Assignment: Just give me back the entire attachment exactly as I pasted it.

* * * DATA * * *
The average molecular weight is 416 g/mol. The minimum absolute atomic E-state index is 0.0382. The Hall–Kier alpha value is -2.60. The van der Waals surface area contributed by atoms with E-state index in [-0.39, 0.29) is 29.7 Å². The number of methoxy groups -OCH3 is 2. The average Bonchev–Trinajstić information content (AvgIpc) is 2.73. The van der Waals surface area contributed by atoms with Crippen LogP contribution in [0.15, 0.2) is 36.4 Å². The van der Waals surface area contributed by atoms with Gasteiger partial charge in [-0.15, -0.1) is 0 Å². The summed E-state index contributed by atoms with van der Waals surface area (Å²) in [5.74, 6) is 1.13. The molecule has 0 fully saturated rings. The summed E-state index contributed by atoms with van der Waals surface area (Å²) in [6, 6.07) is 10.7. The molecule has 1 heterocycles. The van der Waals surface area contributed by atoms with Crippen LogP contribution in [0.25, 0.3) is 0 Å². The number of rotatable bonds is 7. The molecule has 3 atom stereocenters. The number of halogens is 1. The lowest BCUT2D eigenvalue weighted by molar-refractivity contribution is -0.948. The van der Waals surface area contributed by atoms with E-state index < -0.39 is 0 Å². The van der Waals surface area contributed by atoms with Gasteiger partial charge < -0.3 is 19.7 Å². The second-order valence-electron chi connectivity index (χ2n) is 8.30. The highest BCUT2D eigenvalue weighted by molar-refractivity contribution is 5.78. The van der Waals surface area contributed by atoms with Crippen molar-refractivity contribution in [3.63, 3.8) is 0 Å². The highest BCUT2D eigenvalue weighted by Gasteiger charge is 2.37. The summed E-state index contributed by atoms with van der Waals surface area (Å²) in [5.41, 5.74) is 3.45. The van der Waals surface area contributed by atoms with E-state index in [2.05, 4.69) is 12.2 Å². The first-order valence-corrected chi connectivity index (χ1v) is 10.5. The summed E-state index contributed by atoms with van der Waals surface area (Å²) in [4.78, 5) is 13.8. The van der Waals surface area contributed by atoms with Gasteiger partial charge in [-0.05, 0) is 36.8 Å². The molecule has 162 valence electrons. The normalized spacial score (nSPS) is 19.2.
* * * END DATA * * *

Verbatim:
The average molecular weight is 416 g/mol. The minimum absolute atomic E-state index is 0.0382. The Hall–Kier alpha value is -2.60. The van der Waals surface area contributed by atoms with E-state index in [-0.39, 0.29) is 29.7 Å². The number of methoxy groups -OCH3 is 2. The average Bonchev–Trinajstić information content (AvgIpc) is 2.73. The van der Waals surface area contributed by atoms with Crippen LogP contribution in [0.15, 0.2) is 36.4 Å². The van der Waals surface area contributed by atoms with Gasteiger partial charge in [-0.15, -0.1) is 0 Å². The summed E-state index contributed by atoms with van der Waals surface area (Å²) in [5.74, 6) is 1.13. The molecule has 0 fully saturated rings. The summed E-state index contributed by atoms with van der Waals surface area (Å²) in [6, 6.07) is 10.7. The molecule has 1 heterocycles. The van der Waals surface area contributed by atoms with Crippen LogP contribution in [0.25, 0.3) is 0 Å². The number of rotatable bonds is 7. The molecule has 3 atom stereocenters. The number of halogens is 1. The lowest BCUT2D eigenvalue weighted by molar-refractivity contribution is -0.948. The van der Waals surface area contributed by atoms with E-state index < -0.39 is 0 Å². The van der Waals surface area contributed by atoms with Gasteiger partial charge < -0.3 is 19.7 Å². The second-order valence-electron chi connectivity index (χ2n) is 8.30. The highest BCUT2D eigenvalue weighted by molar-refractivity contribution is 5.78. The van der Waals surface area contributed by atoms with Crippen molar-refractivity contribution in [3.63, 3.8) is 0 Å². The highest BCUT2D eigenvalue weighted by Gasteiger charge is 2.37. The summed E-state index contributed by atoms with van der Waals surface area (Å²) in [5.41, 5.74) is 3.45. The van der Waals surface area contributed by atoms with E-state index in [2.05, 4.69) is 12.2 Å². The first-order valence-corrected chi connectivity index (χ1v) is 10.5. The summed E-state index contributed by atoms with van der Waals surface area (Å²) in [4.78, 5) is 13.8. The van der Waals surface area contributed by atoms with Gasteiger partial charge in [-0.05, 0) is 36.8 Å². The molecule has 162 valence electrons. The normalized spacial score (nSPS) is 19.2.